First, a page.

Do Some Drill Brands Perform Better Regardless of Similar Specifications?
At an external CCTV installation recently, I noticed a workmate’s drill was more capable of getting through metal mounting poles than mine – so much so that I put my drill down and used his. Do some drill brands perform better at some jobs, even though they are rated the same?
A: Drilling into heavy metal gauges is one of the toughest jobs an installer can undertake with a hand tool. It requires good technique and hardened drill bits. Speed is less of an issue when drilling metal – slower is better.
Getting fastenings into metal can be rugged, too. You need to be sure fixings are correctly sized for the hole/s you’re drilling before you start your fastening. Get this wrong and you’ll bind the fixing in the hole/s, snap the fixing and ruin the drill hole, or strip the fixing head and ruin the hole.
Sometimes, mistakes might happen when you’ve been drilling timber or masonry, which are less punishing on undersized holes. You might instinctively drill a hole that’s too small for fixings in metal when the same hole would be fine in softer timber.
That said, do some drill brands handle the fastening job better, all other things being equal (voltage, torque numbers, bit choice, technique)? We’d agree that variation between brands is a real thing, though it’s possible the drills compared have subtle variations that are contributing to enhanced performance.
Of the 18V handheld drills we regularly use, the one that performs best in tough fastening jobs out of Makita, Ozito, Milwaukee and Bosch is Bosch. There’s no clear reason for this – specs are similar, battery packs are similar in size, and the effect remains observable when each is fully charged.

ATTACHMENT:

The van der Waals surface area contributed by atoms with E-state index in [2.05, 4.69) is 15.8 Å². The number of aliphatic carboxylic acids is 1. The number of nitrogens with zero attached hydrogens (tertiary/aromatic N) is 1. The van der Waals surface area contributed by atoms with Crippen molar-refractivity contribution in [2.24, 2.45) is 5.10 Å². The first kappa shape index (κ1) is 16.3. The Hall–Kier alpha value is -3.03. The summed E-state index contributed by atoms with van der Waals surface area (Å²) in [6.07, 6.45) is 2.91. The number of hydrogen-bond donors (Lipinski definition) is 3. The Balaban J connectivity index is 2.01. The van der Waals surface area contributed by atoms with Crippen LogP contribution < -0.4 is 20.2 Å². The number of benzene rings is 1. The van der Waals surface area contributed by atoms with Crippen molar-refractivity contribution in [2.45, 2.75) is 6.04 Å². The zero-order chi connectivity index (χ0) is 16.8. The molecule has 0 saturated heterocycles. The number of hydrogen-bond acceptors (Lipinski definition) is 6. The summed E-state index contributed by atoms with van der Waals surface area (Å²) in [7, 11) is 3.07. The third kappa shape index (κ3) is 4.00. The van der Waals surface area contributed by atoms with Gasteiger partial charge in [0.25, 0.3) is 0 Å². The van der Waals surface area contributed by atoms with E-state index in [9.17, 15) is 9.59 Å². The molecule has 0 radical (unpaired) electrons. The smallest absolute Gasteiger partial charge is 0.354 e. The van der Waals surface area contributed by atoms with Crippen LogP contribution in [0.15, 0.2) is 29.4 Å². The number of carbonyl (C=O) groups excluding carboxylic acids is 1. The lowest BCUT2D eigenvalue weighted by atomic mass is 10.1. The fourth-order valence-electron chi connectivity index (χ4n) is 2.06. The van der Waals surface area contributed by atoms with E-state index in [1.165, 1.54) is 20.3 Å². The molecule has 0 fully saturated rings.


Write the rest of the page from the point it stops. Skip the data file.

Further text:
Torque numbers between these devices are about the same, and drill settings are similar for clutch and speed. The difference is most notable between Ozito and Bosch.
The Bosch drill, which isn’t new, simply delivers significantly more twist when getting fixings into a composite attachment point of hardwood and metal. You notice this when the fastening is nearly in and friction is at its greatest.
Something to note, the Bosch drill is a little heavier, which suggests a bigger motor, or a higher quality motor with thicker windings or more windings, though torque numbers are roughly the same.
There are times you don’t need additional performance – there’s a also a value to be placed on lighter weight and lower cost. The only way to verify such findings is to find dependable online comparisons or to line up a bunch of mates with different hardware and tackle the same jobs to see which tool does them best.
“Do Some Drill Brands Perform Better Regardless of Similar Specifications?”